By: John J. Alexander
As our representatives in Washington, D.C. and St. Paul, Minn., seek ways to address the imbalance between spending and tax revenues, the topic of eliminating the individual mortgage interest tax deduction has come up as a source for new tax dollars. But eliminating the mortgage interest tax deduction is not only counter to the American Dream but is inherently unfair and imbalances the playing field in favor of those who rent.
In their enthusiasm to find new sources of tax dollars, our representatives have forgotten why we have the mortgage interest deduction for individual homeowners.
Home ownership has been a primary part of the American Dream for one hundred years (since 1913 when the 16th amendment was ratified and the modern federal income tax was enacted). It certainly is part of mine. I rented apartments for seven years after graduating from college before I saved enough for a down-payment to buy my first home. According to a Harris (the pollster) & Trulia.com (the real estate search engine) survey, I belong to the 70 percent of Americans who view home ownership as part of the American dream.
That dream has many components:
- Privacy and ownership of four walls and a yard that belong to you.
- Financial security with the cost of housing going toward home equity rather than rent
- Creating a retirement nest-egg.
- Being part of a neighborhood
This dream is alive and part of the fabric of who we are as a nation.
When the tax deductibility of interest on a mortgage was put in place, it helped facilitate the dream of private home ownership, strengthen families and the communities in which they reside and fundamentally build our nation.
It also levels the playing field. Because on the flip-side – those in the business of offering rental housing are able to deduct interest as a business expense. They’re also able to deduct the cost of the building and the cost of maintenance. Homeowners cannot.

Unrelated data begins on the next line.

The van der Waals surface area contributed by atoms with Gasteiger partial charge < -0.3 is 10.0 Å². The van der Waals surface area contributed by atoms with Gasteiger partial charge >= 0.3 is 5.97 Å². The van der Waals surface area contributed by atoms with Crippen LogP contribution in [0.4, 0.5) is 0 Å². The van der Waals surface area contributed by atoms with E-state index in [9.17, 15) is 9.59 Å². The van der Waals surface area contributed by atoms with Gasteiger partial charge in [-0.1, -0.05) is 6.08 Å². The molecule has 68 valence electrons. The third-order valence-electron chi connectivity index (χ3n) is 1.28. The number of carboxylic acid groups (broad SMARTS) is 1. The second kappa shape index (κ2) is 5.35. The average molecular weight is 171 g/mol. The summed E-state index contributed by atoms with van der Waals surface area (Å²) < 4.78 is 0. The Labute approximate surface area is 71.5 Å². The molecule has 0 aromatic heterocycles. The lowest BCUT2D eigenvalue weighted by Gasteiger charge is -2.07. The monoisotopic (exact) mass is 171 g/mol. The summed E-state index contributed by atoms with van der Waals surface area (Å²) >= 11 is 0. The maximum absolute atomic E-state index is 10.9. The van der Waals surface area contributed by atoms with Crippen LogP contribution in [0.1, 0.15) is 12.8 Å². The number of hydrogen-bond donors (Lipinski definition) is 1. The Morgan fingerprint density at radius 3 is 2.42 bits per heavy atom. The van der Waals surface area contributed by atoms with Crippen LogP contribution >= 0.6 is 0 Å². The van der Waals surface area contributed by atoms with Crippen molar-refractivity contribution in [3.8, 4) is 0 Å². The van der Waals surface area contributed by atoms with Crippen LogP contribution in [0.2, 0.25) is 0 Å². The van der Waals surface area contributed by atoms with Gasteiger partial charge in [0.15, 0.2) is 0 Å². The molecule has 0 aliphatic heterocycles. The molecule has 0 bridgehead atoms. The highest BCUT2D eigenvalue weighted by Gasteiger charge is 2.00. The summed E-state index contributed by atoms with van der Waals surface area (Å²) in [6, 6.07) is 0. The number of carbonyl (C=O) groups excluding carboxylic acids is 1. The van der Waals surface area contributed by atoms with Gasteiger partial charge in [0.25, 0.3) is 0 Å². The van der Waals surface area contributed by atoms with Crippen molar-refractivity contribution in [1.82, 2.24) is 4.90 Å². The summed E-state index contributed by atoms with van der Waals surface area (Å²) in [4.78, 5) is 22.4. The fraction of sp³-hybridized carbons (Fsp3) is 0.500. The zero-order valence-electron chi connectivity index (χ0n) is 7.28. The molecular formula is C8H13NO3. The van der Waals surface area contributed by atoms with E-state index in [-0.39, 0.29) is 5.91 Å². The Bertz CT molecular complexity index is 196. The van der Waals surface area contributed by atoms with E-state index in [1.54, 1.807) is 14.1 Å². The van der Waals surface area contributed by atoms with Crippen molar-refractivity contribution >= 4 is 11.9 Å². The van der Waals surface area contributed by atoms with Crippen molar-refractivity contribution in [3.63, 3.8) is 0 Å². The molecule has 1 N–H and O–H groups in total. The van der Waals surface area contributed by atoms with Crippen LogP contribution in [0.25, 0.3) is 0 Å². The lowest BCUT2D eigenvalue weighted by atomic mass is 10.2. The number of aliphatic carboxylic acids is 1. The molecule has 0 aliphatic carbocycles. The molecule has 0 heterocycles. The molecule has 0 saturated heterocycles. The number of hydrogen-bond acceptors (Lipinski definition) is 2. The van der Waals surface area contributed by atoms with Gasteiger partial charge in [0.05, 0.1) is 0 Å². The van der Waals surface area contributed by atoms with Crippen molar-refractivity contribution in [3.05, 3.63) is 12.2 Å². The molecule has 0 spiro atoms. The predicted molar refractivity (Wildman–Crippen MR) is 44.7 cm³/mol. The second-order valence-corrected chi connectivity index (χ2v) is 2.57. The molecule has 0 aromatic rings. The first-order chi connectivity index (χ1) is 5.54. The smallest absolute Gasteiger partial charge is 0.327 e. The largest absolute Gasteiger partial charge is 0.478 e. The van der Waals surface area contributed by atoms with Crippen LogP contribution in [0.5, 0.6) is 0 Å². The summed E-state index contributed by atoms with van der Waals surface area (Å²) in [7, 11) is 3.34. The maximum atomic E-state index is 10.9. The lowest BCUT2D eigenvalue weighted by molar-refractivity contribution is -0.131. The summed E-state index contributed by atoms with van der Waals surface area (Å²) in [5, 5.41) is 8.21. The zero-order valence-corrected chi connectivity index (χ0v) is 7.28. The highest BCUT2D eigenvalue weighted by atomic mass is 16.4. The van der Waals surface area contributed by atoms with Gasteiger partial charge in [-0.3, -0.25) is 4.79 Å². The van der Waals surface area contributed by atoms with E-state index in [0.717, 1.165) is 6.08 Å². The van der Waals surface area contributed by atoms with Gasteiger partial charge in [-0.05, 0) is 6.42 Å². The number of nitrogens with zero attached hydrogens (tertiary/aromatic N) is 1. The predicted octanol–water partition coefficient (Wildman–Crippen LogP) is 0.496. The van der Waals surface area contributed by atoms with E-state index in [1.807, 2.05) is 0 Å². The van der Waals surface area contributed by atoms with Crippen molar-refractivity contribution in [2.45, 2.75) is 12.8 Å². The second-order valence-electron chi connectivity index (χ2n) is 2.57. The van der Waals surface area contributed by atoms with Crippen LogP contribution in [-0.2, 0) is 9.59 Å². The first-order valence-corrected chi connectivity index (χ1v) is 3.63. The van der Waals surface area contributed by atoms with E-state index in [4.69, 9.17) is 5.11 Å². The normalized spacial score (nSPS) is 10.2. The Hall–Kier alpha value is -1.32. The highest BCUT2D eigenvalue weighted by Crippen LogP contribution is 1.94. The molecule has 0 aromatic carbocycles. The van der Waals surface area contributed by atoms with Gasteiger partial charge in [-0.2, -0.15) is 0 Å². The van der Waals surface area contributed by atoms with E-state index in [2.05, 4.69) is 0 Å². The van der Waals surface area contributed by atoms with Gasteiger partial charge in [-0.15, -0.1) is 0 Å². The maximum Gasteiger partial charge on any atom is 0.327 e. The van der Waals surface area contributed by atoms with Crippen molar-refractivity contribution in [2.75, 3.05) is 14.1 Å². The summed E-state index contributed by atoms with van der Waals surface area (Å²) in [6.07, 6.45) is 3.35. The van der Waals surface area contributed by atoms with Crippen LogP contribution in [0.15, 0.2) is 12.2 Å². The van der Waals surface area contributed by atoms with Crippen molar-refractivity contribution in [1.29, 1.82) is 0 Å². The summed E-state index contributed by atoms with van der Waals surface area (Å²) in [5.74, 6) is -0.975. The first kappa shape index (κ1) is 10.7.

Those renting properties also must pay taxes on real estate earnings, still… it’s easy to see that interest deductibility for homeowners makes a huge difference in keeping the playing field level from an economic perspective.
Some media pundits and academic economists have very recently said that if the mortgage interest deduction were to end or even sunset over a three to five year time period that it would not make a difference in homeownership. I beg to differ and here’s the math to prove it -- first the tax rates.
Federal tax rates for 2013:
Minnesota current tax rate (2012):
For illustration purposes, we choose a Married Joint Filer so the 25 percent federal and 7.05 percent state marginal tax rates apply [see the highlighted boxes above]. Also for simplicity, we keep the deductibility of state from federal rate, the marginal rate is additive or 32.05 percent.
Next the proportion of a mortgage payment that is interest.
A mortgage payment has two parts with the interest paid first against the outstanding balance and the remainder of the payment applied against paying off the principle. The amount of the payment is calculated so the mortgage is paid off within the length of the mortgage - say 30 years. But as everyone who takes the deduction knows, for the early years most of the payment is interest and therefore tax deductible.
Using the example of the purchase of a $163,356 home (the median sales price for homes in Minneapolis last quarter of 2012) and an 80 percent mortgage of $130,684:
As you can see, the first payment is almost 70 percent interest. At five years, the payment is still over 63 percent interest.
With a 32.05 percent federal and Minnesota tax rate, the after tax payment cost of the mortgage payment is almost $140 per month less or $484.29 because of the tax deduction. Here’s the kicker that makes the point about deductibility.
If interest was not deductible, then the entire payment is after-tax which mean the current payment “costs” $140 more per month. Or the homebuyer is effectively making almost two extra monthly payments per year because of the elimination of the tax deductibility.
Most homebuyers stretch to buy the most house they can afford within the limitations imposed by lenders and their own cash flow. I certainly did. So, if interest is no longer deductible, the homeowner is now paying almost 23 percent (140/623) more per month than he stretched to make the home purchase in the first place.
Since interest is more than 50 percent of a mortgage payment for over 12 years in this case, that much of an increase in cost might push more homeowners into mortgage default and bankruptcy and further devastate the housing market more than the recent Fannie Mae and Freddie Mac induced crisis ever did.
Besides, it’s just wrong.
John J. Alexander
John J. Alexander is President of Business Development Advisors, Founder and Chair of the Twin Cities Angels, and business author of the Angel Investment Tax Credit. Email him at: John@BusDevAdvisors.com